Prescribing patterns for antidepressant treatment could increase the risk for suicidal behavior in elderly patients. The risk for suicide attempts was increased for those using anxiolytics or hypnotics simultaneously as an antidepressant.
The population-based cohort study, which included more than 185,000 Swedish residents aged 75 years or older who initiated antidepressant treatment late in life, showed that switching to another antidepressant more than doubled the risk for suicide and almost doubled the risk for suicide attempts.
The findings, which were published last month in the European Journal of Clinical Pharmacology, were also presented and discussed at American Association for Geriatric Psychiatry (AAGP) 2018.
"We identified three prescription patterns as being associated with both suicide and suicide attempt, which are things that prescribers should at least keep in mind," Margda Waern, MD, Ph.D., professor and senior psychiatrist at the Institute of Neuroscience and Physiology at the University of Gothenburg, Sweden, told.
Selective serotonin-reuptake inhibitors (SSRIs) were used by 63.1% of the participants. The most commonly used SSRIs were citalopram (48.4%), sertraline (9.9%), and escitalopram (3.3%). SNRIs/norepinephrine reuptake inhibitors and tricyclic antidepressants were used by 25.3% and 11.6%, respectively.
During follow-up, 295 suicides and 654 suicide attempts occurred. Adjusted sub-hazard ratios (aSHRs) were increased for both outcomes in those who switched to another antidepressant (aSHR for suicide 2.42, 95% confidence interval 1.65 to 3.55, and for attempt 1.76, 1.32 to 2.34).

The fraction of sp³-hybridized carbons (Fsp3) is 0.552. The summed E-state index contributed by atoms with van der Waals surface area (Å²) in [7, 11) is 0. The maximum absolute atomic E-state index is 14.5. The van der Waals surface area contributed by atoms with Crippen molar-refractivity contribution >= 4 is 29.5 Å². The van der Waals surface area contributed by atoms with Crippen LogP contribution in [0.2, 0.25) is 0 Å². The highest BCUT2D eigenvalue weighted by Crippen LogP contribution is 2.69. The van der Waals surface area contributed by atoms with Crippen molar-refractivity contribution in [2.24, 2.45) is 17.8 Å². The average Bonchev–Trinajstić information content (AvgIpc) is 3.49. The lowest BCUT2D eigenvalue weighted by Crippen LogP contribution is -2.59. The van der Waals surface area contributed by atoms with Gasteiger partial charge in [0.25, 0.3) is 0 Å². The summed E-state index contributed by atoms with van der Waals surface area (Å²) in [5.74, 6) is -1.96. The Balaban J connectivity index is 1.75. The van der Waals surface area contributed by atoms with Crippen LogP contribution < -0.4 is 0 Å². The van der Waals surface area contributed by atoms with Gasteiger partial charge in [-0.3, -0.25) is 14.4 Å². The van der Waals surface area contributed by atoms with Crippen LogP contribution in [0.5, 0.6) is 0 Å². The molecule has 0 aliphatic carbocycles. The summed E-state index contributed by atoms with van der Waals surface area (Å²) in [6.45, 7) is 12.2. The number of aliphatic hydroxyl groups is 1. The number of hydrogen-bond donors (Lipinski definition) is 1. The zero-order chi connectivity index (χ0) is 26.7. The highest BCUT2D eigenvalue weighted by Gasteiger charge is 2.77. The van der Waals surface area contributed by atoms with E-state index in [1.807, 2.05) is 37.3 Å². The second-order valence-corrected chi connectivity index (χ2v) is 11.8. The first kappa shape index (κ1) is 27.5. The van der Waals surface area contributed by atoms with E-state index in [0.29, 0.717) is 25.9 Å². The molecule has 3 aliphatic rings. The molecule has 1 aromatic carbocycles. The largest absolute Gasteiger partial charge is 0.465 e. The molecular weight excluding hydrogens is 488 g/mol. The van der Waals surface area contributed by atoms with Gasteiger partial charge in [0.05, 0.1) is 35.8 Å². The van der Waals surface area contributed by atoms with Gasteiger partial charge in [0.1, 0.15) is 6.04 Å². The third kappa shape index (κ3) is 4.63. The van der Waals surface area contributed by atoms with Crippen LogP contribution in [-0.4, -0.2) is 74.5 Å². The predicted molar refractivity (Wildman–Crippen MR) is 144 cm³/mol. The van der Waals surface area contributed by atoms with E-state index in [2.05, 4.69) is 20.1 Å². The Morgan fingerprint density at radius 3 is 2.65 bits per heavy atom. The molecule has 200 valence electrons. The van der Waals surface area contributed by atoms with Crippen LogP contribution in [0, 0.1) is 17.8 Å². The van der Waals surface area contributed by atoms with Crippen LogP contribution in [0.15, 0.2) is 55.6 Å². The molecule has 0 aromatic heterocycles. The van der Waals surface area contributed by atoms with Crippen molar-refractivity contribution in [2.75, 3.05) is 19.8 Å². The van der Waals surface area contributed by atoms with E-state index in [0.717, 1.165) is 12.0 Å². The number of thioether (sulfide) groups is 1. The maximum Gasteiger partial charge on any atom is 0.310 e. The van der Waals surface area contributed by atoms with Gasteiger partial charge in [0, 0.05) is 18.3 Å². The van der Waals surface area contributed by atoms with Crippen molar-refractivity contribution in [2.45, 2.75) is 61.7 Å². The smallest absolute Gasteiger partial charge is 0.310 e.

Elevated suicide risks were also observed in those who concomitantly filled anxiolytics (1.54, 1.20 to 1.96) and hypnotics (2.20, 1.69 to 2.85). Similar patterns were observed for the outcome suicide attempt. Decreased risk of an attempt was observed among those with concomitant use of anti-dementia drugs (0.40, 0.27 to 0.59).
"It's difficult to know what's going on with this finding," admitted Waern. "Some of these people might have been in a nursing home setting. And that might have been the thing that was decreasing their risk, having people around them."
Switching antidepressants, as well as concomitant use of anxiolytics or hypnotics, might constitute markers of increased risk of suicidal behaviors in those who initiate antidepressant treatment in very late life. Future research should consider indication biases and the clinical characteristics of patients initiating antidepressant therapy.
The New York City Neighborhood and Mental Health Study (NYCNAMES II) was created to determine risk for depression, as well as neighborhood characteristics and physical activity patterns, in a community-based cohort of adults aged 65 to 75 years.
Participants who answered positively to the ninth item on the Patient Health Questionnaire (PHQ-9, n = 222) were called. Of those who completed a psychiatric assessment, 82 were not experiencing suicidal ideation on the contrary to other 60.
Risk assessment outcomes showed that illness and economic stress were factors (P = .01 and < .05, respectively) that could distinguish patients experiencing suicidal ideation from those who were not. Interestingly, the severity of depression was not a distinguishing factor.
"Simply asking them about their health may be a better way than asking about mood for determining risk," said Kennedy. "To my surprise, pain, disability, family, and bereavement were not associated with suicidal ideation," he added.